This is why Steve finds himself so out of step. He is not uncomfortable with the US as the world’s single greatest military power, nor is he uncomfortable with military interventions (he would have been first on the ground in situations like Kuwait and likely Bosnia). Fighting for freedom abroad on behalf of the underdog is what he has been bred to do. He is not comfortable with a world of espionage, lies, and black-ops in peacetime; for him, war has rules and is fought on battlefields against enemies in uniforms.

Steve remains certain of what is right, but he is not certain that his side is playing by the rules anymore. Of course he may also recognize that nobody else is, either, but he still doesn’t fight that way. He is, as Natasha said, “A terrible liar.” And this is part of what makes Cap him so effective; in the end, the Good Guys win as much because of his sincerity and ability to inspire as because of his mad fighting skills. It’s what makes him a hero.

 

 

 

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Updates and First Chapter (The first one’s free…)

Astra-CloseI keep resolving to post more….

For everyone out there who is wondering what is going on:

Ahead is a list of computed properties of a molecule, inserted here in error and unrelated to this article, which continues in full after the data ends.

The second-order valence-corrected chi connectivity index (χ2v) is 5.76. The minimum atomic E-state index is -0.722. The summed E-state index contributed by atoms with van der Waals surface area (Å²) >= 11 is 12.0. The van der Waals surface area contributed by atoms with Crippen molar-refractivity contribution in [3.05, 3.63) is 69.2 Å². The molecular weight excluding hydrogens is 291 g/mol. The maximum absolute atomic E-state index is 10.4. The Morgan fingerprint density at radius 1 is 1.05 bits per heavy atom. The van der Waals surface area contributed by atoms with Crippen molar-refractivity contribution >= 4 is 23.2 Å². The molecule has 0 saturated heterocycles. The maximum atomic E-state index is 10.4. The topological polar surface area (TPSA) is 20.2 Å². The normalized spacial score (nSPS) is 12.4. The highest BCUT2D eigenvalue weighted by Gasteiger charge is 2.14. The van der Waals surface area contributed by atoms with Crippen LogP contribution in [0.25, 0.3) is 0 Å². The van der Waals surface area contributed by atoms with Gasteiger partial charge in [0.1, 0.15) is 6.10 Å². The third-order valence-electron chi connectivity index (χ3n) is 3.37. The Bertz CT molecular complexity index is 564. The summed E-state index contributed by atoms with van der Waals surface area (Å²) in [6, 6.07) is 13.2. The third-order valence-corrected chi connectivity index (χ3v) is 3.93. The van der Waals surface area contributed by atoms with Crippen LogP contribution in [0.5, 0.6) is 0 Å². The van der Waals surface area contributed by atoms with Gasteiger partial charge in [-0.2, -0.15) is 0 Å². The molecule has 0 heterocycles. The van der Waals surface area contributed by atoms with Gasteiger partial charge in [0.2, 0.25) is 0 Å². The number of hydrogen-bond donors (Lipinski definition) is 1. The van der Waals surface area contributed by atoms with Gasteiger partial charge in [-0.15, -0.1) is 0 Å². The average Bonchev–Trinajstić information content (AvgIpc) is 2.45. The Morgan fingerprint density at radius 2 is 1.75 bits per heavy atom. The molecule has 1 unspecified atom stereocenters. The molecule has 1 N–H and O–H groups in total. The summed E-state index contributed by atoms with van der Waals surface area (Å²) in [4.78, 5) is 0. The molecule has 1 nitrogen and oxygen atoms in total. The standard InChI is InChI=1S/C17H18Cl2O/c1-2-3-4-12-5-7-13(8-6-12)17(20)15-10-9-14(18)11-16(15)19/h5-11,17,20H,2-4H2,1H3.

1.) Book 5 continues apace. A fairly recent development is that I have temporarily shelved the Japan-trip storyline–I still want to do it, but I have also realized that now is not the time for it in Astra’s continuing story. So the working title for Book 5 is Small Town Heroes. But rest assured that while all this has slowed my momentum a bit, I know where I’m going. Really.

2.) My playtesters are not playtesting fast enough for me, but WtC: the RPG is a project I am moving carefully on. My personal deadline being the end of the year, we all have time to get it right. I want to be able to move to Phase 2 (playtesting by gamers who have never previously played with Cortex Plus) by the middle of the year. Meanwhile, some of the superheroes designed using the WtC:RPG rules look amazing.